Breast Pain: Common Causes & Treatment

Breast Pain: Common Causes & Treatment

What do I need to Know about Breast Pain?

Concerned about breast pain? As much as 70% of women experience breast pain—also called mastalgia— at some point in their lives. The pain may feel mild, achy sharp or severe and may come and go. Breast pain commonly affects the upper, outer area of both breasts and sometimes the pain can spread to the arms.

There are two common types of breast pain:

Cyclic Pain—the most common type of breast pain. It may be caused by normal monthly changes in hormones and usually occurs in both breasts. People generally describe cyclic pain as a heaviness or soreness that radiates to the armpit and sometimes the arm. The breast pain is usually at its worst before a menstrual period and often relieved when a period ends. Cyclic breast pain occurs most often in younger women, goes away without any treatment and usually disappears at menopause.

Noncyclic Pain—most common in women 30-50 years of age and may occur in only one breast. Noncyclic pain is described as a burning, sharp pain in one part of a breast. Most people with noncyclic pain find it is caused by a cyst or fibroadenoma.

Breast Pain Causes

There are a number of causes for breast pain which can include:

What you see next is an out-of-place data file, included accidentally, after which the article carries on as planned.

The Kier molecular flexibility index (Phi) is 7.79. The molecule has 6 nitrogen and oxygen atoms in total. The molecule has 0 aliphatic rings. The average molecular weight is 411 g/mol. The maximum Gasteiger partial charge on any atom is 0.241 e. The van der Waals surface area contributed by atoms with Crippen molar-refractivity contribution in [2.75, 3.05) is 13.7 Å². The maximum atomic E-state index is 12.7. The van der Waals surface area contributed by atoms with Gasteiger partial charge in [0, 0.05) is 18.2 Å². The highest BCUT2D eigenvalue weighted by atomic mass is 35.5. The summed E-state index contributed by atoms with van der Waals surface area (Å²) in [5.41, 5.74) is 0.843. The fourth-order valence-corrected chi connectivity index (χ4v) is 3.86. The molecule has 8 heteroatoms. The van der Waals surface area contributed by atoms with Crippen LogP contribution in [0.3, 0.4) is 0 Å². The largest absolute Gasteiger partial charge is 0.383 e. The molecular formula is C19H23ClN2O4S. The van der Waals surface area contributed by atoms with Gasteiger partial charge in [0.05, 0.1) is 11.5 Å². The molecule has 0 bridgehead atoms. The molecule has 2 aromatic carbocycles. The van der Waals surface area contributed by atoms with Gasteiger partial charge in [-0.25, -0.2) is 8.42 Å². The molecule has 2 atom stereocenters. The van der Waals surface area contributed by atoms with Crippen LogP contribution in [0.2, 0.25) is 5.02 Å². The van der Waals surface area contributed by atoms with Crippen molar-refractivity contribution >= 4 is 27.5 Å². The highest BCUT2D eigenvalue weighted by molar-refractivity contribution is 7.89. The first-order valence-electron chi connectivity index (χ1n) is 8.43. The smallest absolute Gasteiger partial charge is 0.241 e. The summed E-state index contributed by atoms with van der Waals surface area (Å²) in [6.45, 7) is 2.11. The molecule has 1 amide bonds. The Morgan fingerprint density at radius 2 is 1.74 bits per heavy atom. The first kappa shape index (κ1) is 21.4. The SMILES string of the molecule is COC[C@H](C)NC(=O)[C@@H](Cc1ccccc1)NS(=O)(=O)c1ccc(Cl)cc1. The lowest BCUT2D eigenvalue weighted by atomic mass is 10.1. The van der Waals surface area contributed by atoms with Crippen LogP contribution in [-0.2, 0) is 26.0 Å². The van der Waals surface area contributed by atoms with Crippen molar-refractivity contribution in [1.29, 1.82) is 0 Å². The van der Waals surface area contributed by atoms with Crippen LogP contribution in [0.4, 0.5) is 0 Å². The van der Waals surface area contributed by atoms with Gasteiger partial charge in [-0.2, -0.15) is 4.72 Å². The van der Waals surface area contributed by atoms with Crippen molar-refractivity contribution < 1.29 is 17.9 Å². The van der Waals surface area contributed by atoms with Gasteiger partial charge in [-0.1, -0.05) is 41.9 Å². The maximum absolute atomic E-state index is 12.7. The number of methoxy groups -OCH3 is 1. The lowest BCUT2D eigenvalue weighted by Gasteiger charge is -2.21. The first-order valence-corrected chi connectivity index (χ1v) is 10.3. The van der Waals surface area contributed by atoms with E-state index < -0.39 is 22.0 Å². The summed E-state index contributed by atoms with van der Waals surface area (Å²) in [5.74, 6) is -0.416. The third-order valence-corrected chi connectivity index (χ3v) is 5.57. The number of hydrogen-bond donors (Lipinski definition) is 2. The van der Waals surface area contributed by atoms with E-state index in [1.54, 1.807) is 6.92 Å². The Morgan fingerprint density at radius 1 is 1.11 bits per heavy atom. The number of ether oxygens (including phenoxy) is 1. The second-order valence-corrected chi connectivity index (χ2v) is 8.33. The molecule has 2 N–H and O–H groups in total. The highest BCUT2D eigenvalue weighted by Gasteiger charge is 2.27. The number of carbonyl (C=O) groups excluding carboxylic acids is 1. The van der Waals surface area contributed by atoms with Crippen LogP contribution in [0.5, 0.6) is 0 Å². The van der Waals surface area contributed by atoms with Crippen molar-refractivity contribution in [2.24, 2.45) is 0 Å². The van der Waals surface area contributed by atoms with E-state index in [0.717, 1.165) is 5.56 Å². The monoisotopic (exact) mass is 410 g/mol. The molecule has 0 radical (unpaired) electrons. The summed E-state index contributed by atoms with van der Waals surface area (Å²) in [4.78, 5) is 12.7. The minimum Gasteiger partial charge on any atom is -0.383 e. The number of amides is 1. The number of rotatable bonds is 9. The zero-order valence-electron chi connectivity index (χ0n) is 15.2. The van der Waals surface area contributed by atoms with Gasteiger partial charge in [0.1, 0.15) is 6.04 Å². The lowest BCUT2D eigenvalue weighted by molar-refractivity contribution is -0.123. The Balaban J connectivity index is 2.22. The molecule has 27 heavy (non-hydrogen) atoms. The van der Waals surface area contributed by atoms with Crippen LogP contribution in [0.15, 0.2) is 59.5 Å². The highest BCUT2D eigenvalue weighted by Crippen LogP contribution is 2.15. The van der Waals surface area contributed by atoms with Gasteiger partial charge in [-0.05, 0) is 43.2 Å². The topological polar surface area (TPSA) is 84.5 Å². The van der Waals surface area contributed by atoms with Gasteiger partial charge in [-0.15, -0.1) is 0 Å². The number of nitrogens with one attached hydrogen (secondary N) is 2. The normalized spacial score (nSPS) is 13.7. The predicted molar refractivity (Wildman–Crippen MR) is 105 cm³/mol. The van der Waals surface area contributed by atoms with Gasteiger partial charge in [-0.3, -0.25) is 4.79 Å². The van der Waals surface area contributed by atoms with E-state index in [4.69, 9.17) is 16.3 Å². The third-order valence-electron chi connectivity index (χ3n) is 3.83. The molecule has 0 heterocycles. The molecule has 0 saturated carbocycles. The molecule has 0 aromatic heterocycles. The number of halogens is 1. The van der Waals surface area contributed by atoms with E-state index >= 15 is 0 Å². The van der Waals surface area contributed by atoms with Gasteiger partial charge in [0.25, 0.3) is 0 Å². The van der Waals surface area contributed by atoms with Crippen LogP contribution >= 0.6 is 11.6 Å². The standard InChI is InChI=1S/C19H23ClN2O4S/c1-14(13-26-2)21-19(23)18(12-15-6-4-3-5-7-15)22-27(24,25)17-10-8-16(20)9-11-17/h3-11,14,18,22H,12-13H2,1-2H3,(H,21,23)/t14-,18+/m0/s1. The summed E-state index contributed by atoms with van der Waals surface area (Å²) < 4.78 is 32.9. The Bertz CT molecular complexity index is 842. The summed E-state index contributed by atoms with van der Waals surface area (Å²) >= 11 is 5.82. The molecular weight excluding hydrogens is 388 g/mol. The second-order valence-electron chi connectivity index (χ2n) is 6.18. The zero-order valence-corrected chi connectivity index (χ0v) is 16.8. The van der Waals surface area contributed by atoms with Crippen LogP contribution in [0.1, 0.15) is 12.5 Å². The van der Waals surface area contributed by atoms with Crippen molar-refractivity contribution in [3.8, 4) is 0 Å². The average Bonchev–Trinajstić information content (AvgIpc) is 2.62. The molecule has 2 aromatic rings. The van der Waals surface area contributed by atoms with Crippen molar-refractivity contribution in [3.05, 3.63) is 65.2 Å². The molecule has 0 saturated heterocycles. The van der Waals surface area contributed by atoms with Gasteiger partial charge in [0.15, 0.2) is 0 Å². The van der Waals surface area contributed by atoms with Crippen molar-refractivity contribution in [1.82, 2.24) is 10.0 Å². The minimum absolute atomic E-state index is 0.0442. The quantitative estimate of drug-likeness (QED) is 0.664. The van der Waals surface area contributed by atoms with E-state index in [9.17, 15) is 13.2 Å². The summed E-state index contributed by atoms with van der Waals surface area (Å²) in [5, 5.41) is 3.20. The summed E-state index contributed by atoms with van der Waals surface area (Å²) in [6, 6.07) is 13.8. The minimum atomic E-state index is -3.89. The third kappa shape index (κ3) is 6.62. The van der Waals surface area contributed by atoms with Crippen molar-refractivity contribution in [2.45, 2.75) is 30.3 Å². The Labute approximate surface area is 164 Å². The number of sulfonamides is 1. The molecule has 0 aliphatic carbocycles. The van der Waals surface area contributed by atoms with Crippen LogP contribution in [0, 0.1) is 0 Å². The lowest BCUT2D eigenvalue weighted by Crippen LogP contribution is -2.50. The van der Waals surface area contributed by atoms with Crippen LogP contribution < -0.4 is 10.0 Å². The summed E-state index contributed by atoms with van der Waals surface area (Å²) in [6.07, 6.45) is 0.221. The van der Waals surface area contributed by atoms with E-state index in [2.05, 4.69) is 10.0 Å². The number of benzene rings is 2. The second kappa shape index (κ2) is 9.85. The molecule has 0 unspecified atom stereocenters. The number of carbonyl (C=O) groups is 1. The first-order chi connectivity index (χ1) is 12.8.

• Changes in hormone levels
  • Puberty changes
  • Menstruation
  • Pregnancy
  • Menopause
  • Medication use
  • Stress

Treatment: How can you relieve breast pain?

Some cases of breast pain don’t need any treatment and the pain improves on its own. If your breast pain doesn’t improve or go away, it may require treatment. Here are several self-help measures you can try:

  • Wearing a well-fitted and supportive bra
  • Over-the-counter painkillers such as ibuprofen
  • Wearing a sports bra while exercising
  • Reducing your intake of caffeine
  • Reducing your saturated fat intake
  • Avoiding smoking

If your breast pain lasts longer than 3 weeks, and you have any of the following symptoms, make an appointment with one of our experienced providers right away:

  • Lump in your breast or armpit
  • Discharge from lump or nipple
  • A family history of breast cancer
  • Swelling or redness in your breast
  • Any symptoms of pregnancy